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I'm trying to construct an object from a function and later pass it to a function that uses it (and consumes it). Here's the code

std::unique_ptr<Object> createObject() {
  auto myobj = std::make_unique<Object>();
  .. modify myobj ..
  return std::move(myobj);
}

void consumeObject(std::unique_ptr<Object>&& robj) {
  myvector.emplace_back(std::forward<std::unique_ptr<Object>>(robj));
}


consumeObject(createObject()); // Is this right?

I'm not using rvalue references directly from the createObject since I would return a reference to deallocated memory.

Is std::move necessary in the part indicated in the code? What happens if, like I did in the code above, I pass a rvalue to be bound to the rvalue reference? The code seems to compile just fine but I can't see the difference between a

consumeObject(createObject());

and

consumeObject(std::move(createObject()));
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  • 3
    Your code is wrong: createObject returns a unique_ptr<Object>, but consumeObject takes an Object. Can you fix that? Nov 30 '15 at 11:31
  • 3
    The move in return std::move(myobj); forbids NRVO, simply do return myobj;.
    – Jarod42
    Nov 30 '15 at 11:39
  • 3
    You're supposed to actually test with the MCVE. Otherwise what's the point in it? (For the record, this isn't a MCVE.) Nov 30 '15 at 12:45
  • 4
    std::forward makes zero sense in this context (and you forgot to change its template argument in the question). A std::move would do. Nov 30 '15 at 12:56
  • 1
    @LightnessRacesinOrbit I mostly wanted to joke. I'm very bored and disheartened by my ignorance with move semantics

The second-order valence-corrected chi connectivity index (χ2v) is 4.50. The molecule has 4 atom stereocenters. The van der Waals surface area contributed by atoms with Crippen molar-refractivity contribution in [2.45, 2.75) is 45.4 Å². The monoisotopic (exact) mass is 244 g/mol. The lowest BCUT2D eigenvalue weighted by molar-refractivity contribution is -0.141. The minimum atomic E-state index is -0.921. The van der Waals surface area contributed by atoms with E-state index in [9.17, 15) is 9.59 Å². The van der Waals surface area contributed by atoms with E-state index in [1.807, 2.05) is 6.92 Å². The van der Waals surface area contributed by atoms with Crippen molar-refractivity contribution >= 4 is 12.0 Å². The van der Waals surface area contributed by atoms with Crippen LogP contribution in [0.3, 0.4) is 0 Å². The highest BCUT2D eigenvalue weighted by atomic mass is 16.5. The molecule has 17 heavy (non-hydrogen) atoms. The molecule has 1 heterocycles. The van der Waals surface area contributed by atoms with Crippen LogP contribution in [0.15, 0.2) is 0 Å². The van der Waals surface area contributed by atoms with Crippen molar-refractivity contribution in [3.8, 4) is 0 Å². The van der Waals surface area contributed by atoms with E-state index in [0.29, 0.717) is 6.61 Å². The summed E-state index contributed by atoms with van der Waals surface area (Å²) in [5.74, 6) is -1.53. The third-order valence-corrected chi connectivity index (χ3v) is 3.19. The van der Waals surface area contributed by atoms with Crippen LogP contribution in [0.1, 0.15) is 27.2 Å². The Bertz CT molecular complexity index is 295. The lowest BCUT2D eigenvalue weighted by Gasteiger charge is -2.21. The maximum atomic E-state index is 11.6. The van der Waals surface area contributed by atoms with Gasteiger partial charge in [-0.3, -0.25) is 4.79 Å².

– Dean
    Nov 30 '15 at 13:03
8

std::move doesn't do anything magic, it just casts the argument to an rvalue.

Since createObject returns by value, createObject() is already an rvalue (specifically a prvalue), so std::move is unnecessary in this case and you can safely omit it.

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  • 2
    Once again the utterly blobtastic naming choice for std::move strikes. Nov 30 '15 at 12:46
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std::unique_ptr<Object> createObject() {
  auto myobj = std::make_unique<Object>();
  .. modify myobj ..
  return std::move(myobj);
}

You don't need std::move to return a local, move-only object by value.

void consumeObject(std::unique_ptr<Object>&& robj) {
  myvector.emplace_back(std::forward<std::unique_ptr<Object>>(robj));
}

It doesn't make sense* to use std::forward except when you're using so-called "forwarding references", which you're not here. Just having && doesn't mean you should use std::forward. Also you don't need && here at all.

consumeObject(createObject()); // Is this right?

Yes.


Here's what the code probably should look like instead. Note that you mostly avoid any C++11 specific syntax and instead the code looks pretty much the same as passing a copyable object around by value. There's only one place here that anything new is necessary.

std::unique_ptr<Object> createObject() {
  auto myobj = std::make_unique<Object>();
  .. modify myobj ..
  return myobj;
}

void consumeObject(std::unique_ptr<Object> robj) {
  myvector.emplace_back(std::move(robj));
}


consumeObject(createObject());

* Both std::forward and std::move are just casts and the way you use std::forward here happens to work out to the correct cast to get a move construction. However for the sake of readability one should only use std::move to move and only use std::forward to forward.

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